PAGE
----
The date is in the format: dd/mm/yyyy.  So we could try and get clever and consider the multiple formats that dates may appear in e.g. date in the format 3/2/2016, 3/02/2016 or 03/02/16 etc.  But we can see the format being used and I’m not too worried about losing other data in a similar format for the sakes of this quick log parsing.  So let’s keep it simple with:

\d\d/\d\d/\d\d\d\d

Try an Internet search to see just how sophisticated a date RegEx can be.

Same with the time:

\d\d:\d\d:\d\d

MSI Replace
For entries like these, replace the found entry with a word e.g. <DATE>, <TIME>, <GUID> etc.  That way it’s easy to see the entries changed and when quickly reviewing an entry in WinMerge if the change could be relevant to what is being investigated.

After letting WinMerge perform another compare we can start seeing clear areas of differences in the logs.  Let’s remove this one last example where there are unique MSIHANDLE and threads being referenced.  A quick scroll through the WinMerge output suggests that both of these are 4 digits long.

Working Log - Non Working Log
Example for MSIHANDLE

  • Find: MSIHANDLE\s\(\d{4}\)
  • Replace: MSIHANDLE (<HANDLEID>)

But let’s assume that threads can be 3 or 4 digits long:

  • Find: thread\s\d{3,4}
  • Replace: thread <THREADID>

Where {} can be used to define repetition e.g.

  • \d{4} = search for a repeat digit exactly 4 times
  • \d{3,4} = search for a repeat digit between 3 to 4 time

Now let’s have a look at the compare again:

Working Log - Non Working Log
After 5 minutes and some very ropey RegEx, WinMerge is starting to show some clear areas of differentiation in a 10MB log file.  Repeat the process by investigating areas of differences to determine if they’re relevant to the issue, caused by log entries out of sequence or unique identifiers.  Hopefully from here we can find an entry point and thread to start investigating in the original log file.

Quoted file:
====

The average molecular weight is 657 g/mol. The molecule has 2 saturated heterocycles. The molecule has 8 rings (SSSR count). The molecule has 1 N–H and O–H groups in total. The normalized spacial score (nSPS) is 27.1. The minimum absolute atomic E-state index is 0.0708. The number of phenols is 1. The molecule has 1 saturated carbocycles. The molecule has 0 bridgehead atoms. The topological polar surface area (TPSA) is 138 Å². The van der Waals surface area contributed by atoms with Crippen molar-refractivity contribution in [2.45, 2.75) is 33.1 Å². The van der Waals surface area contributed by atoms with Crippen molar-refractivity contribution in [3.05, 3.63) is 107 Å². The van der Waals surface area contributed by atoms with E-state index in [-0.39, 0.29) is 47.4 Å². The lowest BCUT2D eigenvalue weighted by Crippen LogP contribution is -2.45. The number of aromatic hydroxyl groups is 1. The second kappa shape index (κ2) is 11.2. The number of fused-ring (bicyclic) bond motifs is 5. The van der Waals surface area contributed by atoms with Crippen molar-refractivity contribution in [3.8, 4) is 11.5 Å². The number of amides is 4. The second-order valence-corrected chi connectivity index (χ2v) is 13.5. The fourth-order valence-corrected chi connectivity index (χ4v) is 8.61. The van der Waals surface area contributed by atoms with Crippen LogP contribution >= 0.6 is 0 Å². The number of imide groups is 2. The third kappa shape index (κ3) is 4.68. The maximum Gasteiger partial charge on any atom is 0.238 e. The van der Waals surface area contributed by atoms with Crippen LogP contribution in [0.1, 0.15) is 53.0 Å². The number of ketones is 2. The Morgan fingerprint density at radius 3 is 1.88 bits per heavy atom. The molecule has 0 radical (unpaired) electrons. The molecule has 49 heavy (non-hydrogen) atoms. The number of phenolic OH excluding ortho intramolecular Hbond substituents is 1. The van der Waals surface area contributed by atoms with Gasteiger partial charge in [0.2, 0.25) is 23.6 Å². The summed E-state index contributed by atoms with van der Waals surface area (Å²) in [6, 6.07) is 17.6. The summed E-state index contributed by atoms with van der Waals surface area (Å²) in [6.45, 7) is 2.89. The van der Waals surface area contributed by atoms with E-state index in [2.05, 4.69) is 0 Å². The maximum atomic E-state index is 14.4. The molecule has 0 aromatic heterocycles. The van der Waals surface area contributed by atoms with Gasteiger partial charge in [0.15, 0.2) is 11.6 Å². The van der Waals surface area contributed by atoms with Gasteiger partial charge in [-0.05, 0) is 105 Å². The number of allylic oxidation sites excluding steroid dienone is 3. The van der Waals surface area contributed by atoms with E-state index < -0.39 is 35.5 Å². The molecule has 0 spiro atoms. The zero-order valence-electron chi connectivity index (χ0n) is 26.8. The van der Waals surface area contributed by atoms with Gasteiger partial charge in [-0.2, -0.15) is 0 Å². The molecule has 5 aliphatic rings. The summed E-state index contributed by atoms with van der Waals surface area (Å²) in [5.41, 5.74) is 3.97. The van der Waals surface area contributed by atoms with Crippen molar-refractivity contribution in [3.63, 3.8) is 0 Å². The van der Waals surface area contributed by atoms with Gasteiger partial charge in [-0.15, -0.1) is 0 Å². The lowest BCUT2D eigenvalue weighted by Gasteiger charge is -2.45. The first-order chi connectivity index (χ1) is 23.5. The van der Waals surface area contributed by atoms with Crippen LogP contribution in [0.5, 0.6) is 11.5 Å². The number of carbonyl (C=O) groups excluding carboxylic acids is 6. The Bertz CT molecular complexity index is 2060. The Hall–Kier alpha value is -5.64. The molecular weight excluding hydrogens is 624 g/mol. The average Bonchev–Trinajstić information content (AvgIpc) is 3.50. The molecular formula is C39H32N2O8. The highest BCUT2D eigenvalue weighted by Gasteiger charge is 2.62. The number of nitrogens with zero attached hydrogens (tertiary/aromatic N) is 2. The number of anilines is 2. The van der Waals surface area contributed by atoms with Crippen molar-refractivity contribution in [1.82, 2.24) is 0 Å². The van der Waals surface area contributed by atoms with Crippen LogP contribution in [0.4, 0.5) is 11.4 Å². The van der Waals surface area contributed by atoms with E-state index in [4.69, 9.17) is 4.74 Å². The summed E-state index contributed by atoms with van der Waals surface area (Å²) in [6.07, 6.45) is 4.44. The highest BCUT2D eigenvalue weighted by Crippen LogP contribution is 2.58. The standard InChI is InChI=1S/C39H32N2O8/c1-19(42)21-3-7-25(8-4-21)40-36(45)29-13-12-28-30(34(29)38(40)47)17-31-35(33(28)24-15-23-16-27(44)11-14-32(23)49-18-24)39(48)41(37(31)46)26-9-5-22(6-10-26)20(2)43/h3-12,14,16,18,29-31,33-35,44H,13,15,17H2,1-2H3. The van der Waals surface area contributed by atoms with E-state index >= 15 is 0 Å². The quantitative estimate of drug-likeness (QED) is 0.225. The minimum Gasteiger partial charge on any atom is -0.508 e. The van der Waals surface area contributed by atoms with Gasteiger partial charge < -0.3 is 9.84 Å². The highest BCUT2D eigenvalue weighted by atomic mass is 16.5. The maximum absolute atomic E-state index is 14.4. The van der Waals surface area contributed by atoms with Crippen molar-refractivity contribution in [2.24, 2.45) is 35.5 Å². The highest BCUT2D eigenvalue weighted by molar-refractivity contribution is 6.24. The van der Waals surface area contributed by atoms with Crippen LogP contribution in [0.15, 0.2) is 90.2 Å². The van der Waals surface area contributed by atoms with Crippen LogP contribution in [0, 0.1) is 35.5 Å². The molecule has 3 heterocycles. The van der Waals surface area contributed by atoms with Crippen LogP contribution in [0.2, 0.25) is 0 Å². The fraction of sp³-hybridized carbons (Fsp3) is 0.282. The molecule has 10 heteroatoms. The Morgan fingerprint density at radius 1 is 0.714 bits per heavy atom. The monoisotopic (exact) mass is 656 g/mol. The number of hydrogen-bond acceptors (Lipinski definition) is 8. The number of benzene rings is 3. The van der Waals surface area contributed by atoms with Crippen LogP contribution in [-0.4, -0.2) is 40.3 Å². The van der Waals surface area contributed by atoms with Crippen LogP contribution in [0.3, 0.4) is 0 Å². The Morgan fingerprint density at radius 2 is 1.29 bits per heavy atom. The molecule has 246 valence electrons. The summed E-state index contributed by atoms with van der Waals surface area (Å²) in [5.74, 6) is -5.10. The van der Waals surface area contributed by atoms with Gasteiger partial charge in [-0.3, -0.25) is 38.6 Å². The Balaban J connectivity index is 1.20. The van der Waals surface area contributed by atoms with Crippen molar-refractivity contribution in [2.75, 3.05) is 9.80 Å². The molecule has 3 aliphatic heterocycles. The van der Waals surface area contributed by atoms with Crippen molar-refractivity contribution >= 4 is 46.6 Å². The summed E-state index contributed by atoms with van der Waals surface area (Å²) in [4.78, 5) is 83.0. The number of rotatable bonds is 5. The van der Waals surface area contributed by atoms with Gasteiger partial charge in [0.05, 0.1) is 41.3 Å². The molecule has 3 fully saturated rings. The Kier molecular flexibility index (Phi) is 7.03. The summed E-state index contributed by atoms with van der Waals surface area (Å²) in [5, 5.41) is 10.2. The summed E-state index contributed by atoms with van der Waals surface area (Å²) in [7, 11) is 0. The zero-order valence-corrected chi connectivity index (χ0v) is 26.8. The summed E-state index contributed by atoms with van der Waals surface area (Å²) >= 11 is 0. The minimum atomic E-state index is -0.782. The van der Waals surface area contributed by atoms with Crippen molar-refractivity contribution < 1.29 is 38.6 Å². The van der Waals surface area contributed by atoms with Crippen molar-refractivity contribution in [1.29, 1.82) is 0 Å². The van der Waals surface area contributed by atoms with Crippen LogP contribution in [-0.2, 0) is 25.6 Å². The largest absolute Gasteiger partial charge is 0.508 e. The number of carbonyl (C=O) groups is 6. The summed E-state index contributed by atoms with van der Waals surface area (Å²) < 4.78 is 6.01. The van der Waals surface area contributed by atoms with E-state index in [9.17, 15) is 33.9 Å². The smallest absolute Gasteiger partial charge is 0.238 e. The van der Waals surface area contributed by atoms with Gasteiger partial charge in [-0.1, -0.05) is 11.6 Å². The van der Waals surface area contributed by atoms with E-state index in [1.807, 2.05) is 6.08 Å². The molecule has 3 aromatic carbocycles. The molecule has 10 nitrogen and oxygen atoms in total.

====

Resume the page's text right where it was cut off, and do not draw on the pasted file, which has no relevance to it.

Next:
So where was the issue in this set of MSI Logs?

Working Log - Non Working Log
On line 4249 (so a fair chunk in) the Command Line parameter differs between the working and non-working log.  In the working log it matches the Setup.exe log entry in the non-working log it’s quite different.  It transpires that Application Manager hooks the MsiConfigureProductsEx API https://msdn.microsoft.com/en-us/library/windows/desktop/aa370071(v=vs.85).aspx.  This API has the parameter szCommandLine which was being used by MS Office to define which components to Add/Remove.  Application Manager wasn’t passing szCommandLine through to the child MSIExec process correctly (fixed in AM 8.9 SP3) resulting in the MSIExec essentially being told not to reconfigure the product, hence why it returned a success code.

Parallel Actions

In the example above, even though msiexec is multi-threaded, huge chunks of the log run in sequence and the offending log line was early enough to not have to worry about non-sequential threads or actions.  If you’ve ever tried to read through an Application Manager or Environment Manager log, you’ll realise that they’re multithreaded with many threads writing to the log at the same time.  In this case, this log searching technique only really works if you can identify a thread of interest.  If I’m not familiar with a log file format I tend to hunt around for these using simple searches e.g. for a process start of Outlook.exe you could try:

  • Start.*Outlook
  • Process.*Outlook
  • Create.*Outlook
  • App.*Outlook
  • Outlook.*Start
  • Outlook.*Process
  • Outlook.*Create
  • Outlook.*App

Or maybe wrap some of these up with an OR statement e.g.

  • (Start|Process|Create|App).*Outlook
  • Outlook.*(Start|Process|Create|App)

The reason for using RegEx here is I don’t know what log entries will exist between the two search terms.  Just searching for Outlook would return a significant number of entries as would just searching for Process.

This would be frustrating if you had to do this with a standard text editor and search line by line using “Find Next”.  Notepad++ has the feature to “Find all in current document”.  This allows you to quickly view all entries for your search in a new Window and then quickly jump to that entry in the original file.

Once a thread has been identified, again using another “Find All in Current Document” it would be possible to copy and paste that thread out into a new Notepad++ window.  Repeat with a working log, run a few ropey RegEx to clear down unique identifiers and you should have a series of predominantly sequential actions that you can run a compare against.  In AppSense logs threads tend to be identified as T<ThreadID>, within the MSIExec log it tends to be identified at the start of the line “MSI (WordChar) (<ProcessID>:<ThreadID>)”.  The following image is an example output of the thread (A4:64), which contains over 32,000 lines but this can be copied to a new Window and then compared against the equivalent non-working thread if required.

MSI Installer Log
I hope that this blog has been informative for you, please look out for my future blogs.